The Stream, November 27: Mumbai Fails To Address Flood Risks

The  Global Rundown

The Global Rundown

Mumbai still faces extreme flood risks 10 years after a 2005 disaster, and a new report urges governments to do more to address extreme weather risk. Deteriorating water systems are contributing to disease in Syria. France must defend its Sivens dam project, while hydropower helped push Scotland’s renewable energy production to new highs. China’s Lake Ebinur has halved in size, and the cost of a New York City water plant has nearly quadrupled. Seven United Kingdom water companies did not pay a corporation tax last year.

“We need preventive measures, rather than a Disaster Management Cell, when we know [flooding] is an extreme event we’re prone to. But we have not learned anything in 10 years.” –Rishi Aggarwal, an environmental activist in Mumbai on the city’s failure to meaningfully address risks following the 2005 flood disaster. (Guardian)

By the Numbers

By The Numbers

3 people infected in Syria with screw worms, a tropical parasite that is linked to deteriorating water and sanitation conditions. Reuters

10.4 terawatt hours Amount of Scotland’s energy generated by renewable sources like wind and hydropower in the first half of 2014, pushing renewables above coal, gas, and nuclear power for the first time. BusinessGreen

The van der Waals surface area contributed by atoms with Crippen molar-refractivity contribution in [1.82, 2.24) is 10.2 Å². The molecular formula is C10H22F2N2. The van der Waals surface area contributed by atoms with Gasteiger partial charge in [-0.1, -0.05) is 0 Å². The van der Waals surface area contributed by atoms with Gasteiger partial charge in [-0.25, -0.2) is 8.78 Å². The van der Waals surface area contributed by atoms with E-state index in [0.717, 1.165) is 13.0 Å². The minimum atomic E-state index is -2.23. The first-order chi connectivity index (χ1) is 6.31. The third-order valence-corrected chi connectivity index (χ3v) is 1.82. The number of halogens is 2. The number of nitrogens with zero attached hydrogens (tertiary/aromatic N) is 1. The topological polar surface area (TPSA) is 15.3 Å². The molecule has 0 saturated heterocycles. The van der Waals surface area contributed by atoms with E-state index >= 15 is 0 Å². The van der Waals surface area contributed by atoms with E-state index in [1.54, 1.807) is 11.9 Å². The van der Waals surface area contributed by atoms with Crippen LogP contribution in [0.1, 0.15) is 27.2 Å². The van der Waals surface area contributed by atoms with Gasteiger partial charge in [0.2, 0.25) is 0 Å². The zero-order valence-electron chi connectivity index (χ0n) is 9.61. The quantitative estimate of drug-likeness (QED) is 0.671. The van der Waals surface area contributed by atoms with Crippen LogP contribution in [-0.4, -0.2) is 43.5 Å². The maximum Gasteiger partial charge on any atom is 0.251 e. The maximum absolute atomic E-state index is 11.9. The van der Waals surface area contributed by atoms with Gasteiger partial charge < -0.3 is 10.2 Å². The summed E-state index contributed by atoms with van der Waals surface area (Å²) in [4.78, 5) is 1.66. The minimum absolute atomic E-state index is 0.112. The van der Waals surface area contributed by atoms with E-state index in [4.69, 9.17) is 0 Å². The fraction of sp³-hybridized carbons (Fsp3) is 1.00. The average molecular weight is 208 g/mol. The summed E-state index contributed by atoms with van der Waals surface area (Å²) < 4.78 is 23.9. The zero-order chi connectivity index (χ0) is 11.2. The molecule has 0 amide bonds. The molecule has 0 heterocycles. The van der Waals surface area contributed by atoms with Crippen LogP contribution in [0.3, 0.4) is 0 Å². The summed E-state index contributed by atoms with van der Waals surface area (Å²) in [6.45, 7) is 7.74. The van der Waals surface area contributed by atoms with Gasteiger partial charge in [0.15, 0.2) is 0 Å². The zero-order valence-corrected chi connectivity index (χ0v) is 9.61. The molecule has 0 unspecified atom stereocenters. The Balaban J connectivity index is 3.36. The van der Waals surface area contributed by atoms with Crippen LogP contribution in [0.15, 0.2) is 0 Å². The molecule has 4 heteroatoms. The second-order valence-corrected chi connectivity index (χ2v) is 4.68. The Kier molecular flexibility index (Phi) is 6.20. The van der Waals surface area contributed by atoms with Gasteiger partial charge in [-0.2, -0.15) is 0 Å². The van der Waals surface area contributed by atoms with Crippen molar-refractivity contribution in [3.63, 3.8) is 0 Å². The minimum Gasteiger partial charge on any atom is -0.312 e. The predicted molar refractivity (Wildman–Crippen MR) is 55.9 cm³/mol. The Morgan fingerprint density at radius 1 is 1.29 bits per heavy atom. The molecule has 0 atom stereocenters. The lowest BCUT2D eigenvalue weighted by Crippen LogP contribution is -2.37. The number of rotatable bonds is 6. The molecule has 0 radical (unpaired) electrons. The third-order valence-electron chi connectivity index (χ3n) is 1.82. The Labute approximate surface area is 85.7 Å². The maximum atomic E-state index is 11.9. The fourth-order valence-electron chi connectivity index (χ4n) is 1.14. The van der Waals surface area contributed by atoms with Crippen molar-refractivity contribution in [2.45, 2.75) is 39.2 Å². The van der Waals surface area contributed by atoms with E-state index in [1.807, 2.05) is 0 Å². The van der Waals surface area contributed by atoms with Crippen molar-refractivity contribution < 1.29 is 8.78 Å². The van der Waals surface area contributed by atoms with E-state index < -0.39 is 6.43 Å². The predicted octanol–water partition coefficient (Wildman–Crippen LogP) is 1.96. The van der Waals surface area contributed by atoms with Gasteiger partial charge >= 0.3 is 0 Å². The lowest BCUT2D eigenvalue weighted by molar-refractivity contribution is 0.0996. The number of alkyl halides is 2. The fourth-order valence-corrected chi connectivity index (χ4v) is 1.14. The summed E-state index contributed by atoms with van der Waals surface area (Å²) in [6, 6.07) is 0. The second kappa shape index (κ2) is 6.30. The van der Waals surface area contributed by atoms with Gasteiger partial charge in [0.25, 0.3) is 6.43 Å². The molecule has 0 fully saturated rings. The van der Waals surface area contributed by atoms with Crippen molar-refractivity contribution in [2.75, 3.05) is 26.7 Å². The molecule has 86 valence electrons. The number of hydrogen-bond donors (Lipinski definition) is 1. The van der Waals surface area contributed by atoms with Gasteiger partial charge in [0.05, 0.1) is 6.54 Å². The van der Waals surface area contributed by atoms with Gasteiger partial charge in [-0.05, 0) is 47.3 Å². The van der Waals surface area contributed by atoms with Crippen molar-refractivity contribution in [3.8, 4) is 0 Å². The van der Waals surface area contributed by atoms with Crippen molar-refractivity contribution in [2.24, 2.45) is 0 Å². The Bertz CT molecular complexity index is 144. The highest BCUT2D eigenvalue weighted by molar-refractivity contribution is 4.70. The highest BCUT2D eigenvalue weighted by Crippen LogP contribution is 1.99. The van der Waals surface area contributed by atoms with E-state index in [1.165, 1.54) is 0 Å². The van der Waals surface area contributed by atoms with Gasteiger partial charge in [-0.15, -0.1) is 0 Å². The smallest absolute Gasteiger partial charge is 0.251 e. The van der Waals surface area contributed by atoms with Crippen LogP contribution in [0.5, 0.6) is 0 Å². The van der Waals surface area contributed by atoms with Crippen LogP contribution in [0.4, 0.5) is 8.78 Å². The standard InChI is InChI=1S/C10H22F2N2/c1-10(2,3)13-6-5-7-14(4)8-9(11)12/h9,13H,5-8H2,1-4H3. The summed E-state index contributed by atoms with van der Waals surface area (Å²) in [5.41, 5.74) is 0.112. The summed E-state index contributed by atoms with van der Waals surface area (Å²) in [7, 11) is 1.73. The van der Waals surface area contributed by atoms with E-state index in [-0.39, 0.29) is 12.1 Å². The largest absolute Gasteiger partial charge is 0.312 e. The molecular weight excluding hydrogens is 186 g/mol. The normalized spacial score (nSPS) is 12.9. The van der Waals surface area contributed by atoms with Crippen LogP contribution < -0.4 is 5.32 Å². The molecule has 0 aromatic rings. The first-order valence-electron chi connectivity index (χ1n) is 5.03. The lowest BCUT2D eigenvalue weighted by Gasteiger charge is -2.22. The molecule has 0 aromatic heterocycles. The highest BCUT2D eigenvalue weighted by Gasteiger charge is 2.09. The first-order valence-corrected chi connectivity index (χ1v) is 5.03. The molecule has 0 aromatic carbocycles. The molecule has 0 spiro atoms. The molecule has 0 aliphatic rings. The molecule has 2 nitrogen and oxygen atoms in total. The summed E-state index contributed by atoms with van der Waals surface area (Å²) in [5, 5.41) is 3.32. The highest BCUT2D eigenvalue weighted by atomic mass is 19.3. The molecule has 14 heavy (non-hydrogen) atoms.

$3.2 billion Profits of the 19 water companies operating in the United Kingdom, seven of which did not have to pay a corporation tax last year. AOL Money UK


Science, Studies, And Reports

Governments and businesses need to do more to measure and take into account the risks posed by extreme weather like droughts and floods, according to a report on resilience published by the Royal Society. The report includes trend maps showing estimated changes in exposure to extreme weather. The Royal Society

The cost of a water filtration plant that will treat a significant portion of New York City’s water has nearly quadrupled to $US 3.7 billion, according to a new estimate report from the city’s Independent Budget Office. New York Daily News

China’s Lake Ebinur shrank 50 percent since 1955, according to NASA satellite images. The lake contains salt water, but is shrinking due to agricultural and municipal diversions of the fresh water that feeds it. Yale Environment 360

On the Radar

On The Radar

The European Commission is demanding that France defend its proposed Sivens dam project and show that it will be in accordance with European Union laws meant to protect water resources. France has two months to respond to the request. Guardian

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